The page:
Reminiscent of the intelligent and intense politically-tinged thrillers from the 1970’s, ‘Argo’ is a stunning achievement that represents another giant leap in the directorial prowess of Ben Affleck.
The story itself is a jaw-dropper, and all true: in 1979, a CIA operative concocted a plan to rescue six American hostages in Iran by spearheading a location shoot for a fake science fiction film production. Affleck masterfully balances the obvious comedic elements behind this fantastical plan with the very real perils that result from its implementation. The stakes couldn’t be higher or – with the recent US embassy attack in Lebanon – more prescient.
The craft of the film is impeccable from Rodriego Prieto’s agitated cinematography to Alexandre Desplat’s pulsating score to the breathtakingly authentic period details in setting and costume.
If the film has a flaw, it may lie in Affleck’s central performance, whose stoicism lacks a certain eloquence at times. It’s the age-old dilemma for actors who portray real-life figures. As Affleck admits, operative Tony Mendez (whom he got to know well over the course of the film’s production) is a tough, non-demonstrative personality, as befits one of our most celebrated CIA figures. But how far do you carry the reality of the man before it diminishes an element of drama from your film? Similar complaints have greeted Daniel Day-Lewis’ authentically high-pitched voice in Spielberg’s upcoming biopic of Abraham Lincoln.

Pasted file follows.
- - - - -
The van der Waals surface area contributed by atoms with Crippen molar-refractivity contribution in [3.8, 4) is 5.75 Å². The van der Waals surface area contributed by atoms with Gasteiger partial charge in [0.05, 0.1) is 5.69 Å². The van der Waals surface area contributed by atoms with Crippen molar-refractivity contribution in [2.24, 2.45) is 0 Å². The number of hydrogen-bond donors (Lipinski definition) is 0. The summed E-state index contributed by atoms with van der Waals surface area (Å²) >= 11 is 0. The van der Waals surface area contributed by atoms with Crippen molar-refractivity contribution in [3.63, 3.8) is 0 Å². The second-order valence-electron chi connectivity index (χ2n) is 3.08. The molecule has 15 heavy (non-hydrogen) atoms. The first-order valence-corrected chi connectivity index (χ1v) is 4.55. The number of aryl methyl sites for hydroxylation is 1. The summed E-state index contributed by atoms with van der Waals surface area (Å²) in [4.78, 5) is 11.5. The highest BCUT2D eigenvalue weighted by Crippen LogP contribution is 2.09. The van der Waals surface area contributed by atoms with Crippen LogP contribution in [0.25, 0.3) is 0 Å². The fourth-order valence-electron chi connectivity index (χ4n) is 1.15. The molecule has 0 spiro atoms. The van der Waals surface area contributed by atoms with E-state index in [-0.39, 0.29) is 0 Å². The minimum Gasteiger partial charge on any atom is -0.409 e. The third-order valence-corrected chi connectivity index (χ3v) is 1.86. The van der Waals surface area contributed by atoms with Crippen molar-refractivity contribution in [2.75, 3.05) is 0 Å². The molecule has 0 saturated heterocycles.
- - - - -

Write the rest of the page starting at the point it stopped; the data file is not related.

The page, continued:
Regardless, ‘Argo’ is one of the year’s greatest accomplishments, and a certain shoo-in for many nominations come Oscar time.